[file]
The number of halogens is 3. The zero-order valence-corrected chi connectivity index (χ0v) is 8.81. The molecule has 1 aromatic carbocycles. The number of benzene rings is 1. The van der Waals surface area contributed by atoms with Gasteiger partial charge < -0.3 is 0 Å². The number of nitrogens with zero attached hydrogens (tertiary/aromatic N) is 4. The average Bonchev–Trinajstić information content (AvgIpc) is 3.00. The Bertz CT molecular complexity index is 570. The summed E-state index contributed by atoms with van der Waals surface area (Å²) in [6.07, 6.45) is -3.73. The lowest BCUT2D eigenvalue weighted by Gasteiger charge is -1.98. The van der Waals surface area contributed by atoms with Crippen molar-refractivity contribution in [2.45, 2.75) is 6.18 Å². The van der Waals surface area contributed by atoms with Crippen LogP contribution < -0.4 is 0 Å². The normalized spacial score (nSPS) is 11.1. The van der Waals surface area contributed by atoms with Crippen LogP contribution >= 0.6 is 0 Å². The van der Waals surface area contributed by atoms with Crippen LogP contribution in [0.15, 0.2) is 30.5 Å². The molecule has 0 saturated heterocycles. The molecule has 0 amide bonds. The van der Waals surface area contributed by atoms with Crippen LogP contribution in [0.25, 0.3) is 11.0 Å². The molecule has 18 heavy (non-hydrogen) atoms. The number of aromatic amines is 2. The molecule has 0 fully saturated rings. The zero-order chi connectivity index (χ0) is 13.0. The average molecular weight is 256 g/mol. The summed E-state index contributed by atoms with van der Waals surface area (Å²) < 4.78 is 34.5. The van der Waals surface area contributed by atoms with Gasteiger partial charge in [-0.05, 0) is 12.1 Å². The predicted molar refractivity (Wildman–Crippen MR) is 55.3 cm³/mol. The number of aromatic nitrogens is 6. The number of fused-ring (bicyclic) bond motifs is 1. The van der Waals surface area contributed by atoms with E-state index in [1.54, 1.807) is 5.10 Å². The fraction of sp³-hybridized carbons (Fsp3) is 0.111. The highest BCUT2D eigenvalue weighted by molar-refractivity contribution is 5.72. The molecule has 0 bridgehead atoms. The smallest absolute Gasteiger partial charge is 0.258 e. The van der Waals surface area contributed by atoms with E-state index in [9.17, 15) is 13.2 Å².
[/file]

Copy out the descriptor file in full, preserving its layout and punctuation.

The number of halogens is 3. The zero-order valence-corrected chi connectivity index (χ0v) is 8.81. The molecule has 1 aromatic carbocycles. The number of benzene rings is 1. The van der Waals surface area contributed by atoms with Gasteiger partial charge < -0.3 is 0 Å². The number of nitrogens with zero attached hydrogens (tertiary/aromatic N) is 4. The average Bonchev–Trinajstić information content (AvgIpc) is 3.00. The Bertz CT molecular complexity index is 570. The summed E-state index contributed by atoms with van der Waals surface area (Å²) in [6.07, 6.45) is -3.73. The lowest BCUT2D eigenvalue weighted by Gasteiger charge is -1.98. The van der Waals surface area contributed by atoms with Crippen molar-refractivity contribution in [2.45, 2.75) is 6.18 Å². The van der Waals surface area contributed by atoms with Crippen LogP contribution < -0.4 is 0 Å². The normalized spacial score (nSPS) is 11.1. The van der Waals surface area contributed by atoms with Crippen LogP contribution >= 0.6 is 0 Å². The van der Waals surface area contributed by atoms with Crippen LogP contribution in [0.15, 0.2) is 30.5 Å². The molecule has 0 saturated heterocycles. The molecule has 0 amide bonds. The van der Waals surface area contributed by atoms with Crippen LogP contribution in [0.25, 0.3) is 11.0 Å². The molecule has 18 heavy (non-hydrogen) atoms. The number of aromatic amines is 2. The molecule has 0 fully saturated rings. The zero-order chi connectivity index (χ0) is 13.0. The average molecular weight is 256 g/mol. The summed E-state index contributed by atoms with van der Waals surface area (Å²) < 4.78 is 34.5. The van der Waals surface area contributed by atoms with Gasteiger partial charge in [-0.05, 0) is 12.1 Å². The predicted molar refractivity (Wildman–Crippen MR) is 55.3 cm³/mol. The number of aromatic nitrogens is 6. The number of fused-ring (bicyclic) bond motifs is 1. The van der Waals surface area contributed by atoms with E-state index in [1.54, 1.807) is 5.10 Å². The fraction of sp³-hybridized carbons (Fsp3) is 0.111. The highest BCUT2D eigenvalue weighted by molar-refractivity contribution is 5.72. The molecule has 0 bridgehead atoms. The smallest absolute Gasteiger partial charge is 0.258 e. The van der Waals surface area contributed by atoms with E-state index in [9.17, 15) is 13.2 Å².